Notes are fixed income investments that have maturities of ten years or less. The issuers of notes range from the US government with the highest credit quality to an unsecured note with liquidation interests subordinated to every class of security except common stock. Corporations issue notes to fund working capital needs and the US government and agencies issue notes to balance budgets. Notes provide investment returns that are consistent with investment objectives of income with a moderate to conservative risk tolerance. For investors, notes represent an investment that can provide balance to the overall portfolio risk level and help meet intermediate term cash distributions. The different types of securities that are notes include:
- US Treasury Notes
- US Agency Notes
- Municipal Notes
- Corporate Senior Notes
- Corporate Subordinated Notes
- Reverse Convertible Notes
- Index-linked Notes
Investor attraction for notes in their investment portfolios is founded in the investment characteristics which provide the ability to balance risk and return. Notes are generally not correlated with the returns of the overall stock market which improves the risk adjusted return for the entire portfolio.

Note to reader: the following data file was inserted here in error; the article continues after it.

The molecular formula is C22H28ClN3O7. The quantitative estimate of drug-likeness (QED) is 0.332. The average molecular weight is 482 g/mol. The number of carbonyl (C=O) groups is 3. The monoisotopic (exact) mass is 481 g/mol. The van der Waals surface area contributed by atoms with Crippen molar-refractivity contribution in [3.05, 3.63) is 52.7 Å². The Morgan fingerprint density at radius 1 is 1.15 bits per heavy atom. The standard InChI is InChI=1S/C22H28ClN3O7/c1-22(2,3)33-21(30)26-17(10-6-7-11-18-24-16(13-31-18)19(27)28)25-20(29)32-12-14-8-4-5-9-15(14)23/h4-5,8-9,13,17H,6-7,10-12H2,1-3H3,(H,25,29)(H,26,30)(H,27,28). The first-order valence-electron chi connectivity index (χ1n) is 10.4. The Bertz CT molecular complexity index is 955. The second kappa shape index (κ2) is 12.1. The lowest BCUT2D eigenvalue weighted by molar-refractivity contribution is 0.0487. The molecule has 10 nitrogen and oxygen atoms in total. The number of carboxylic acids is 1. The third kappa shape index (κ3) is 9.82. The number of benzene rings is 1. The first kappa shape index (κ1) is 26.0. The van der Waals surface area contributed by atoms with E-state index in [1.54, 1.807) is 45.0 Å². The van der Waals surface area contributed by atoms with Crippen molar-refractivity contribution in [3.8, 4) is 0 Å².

US Treasury Notes have no default and liquidity risk but are only compensated for inflation. In contrast, a subordinated note could be greatly discounted from default risk, yet provide equity-like returns if the management team can turn around operational deficiencies. Based on an individual’s marginal tax rate, municipal notes can provide federal, state and local tax-free income. Municipal notes can provide greater after-tax income than taxable notes with same credit rating and duration.
It is important to determine what percentage of your investment portfolio should be invested in Note securities based on your investment objectives, risk tolerances and investment time horizon.
Investors are advised to seek competent financial, tax and legal advice concerning the decisions they make with their investments. Klayman & Toskes, P.A. can provide you with a free consultation concerning any securities industry violations related to the handling of your investments accounts by a full-service brokerage firm or registered investment advisor.
Information contained on this webpage is for educational purposes only
and should not be considered legal advice.
No Information contained on this website creates an attorney-client relationship.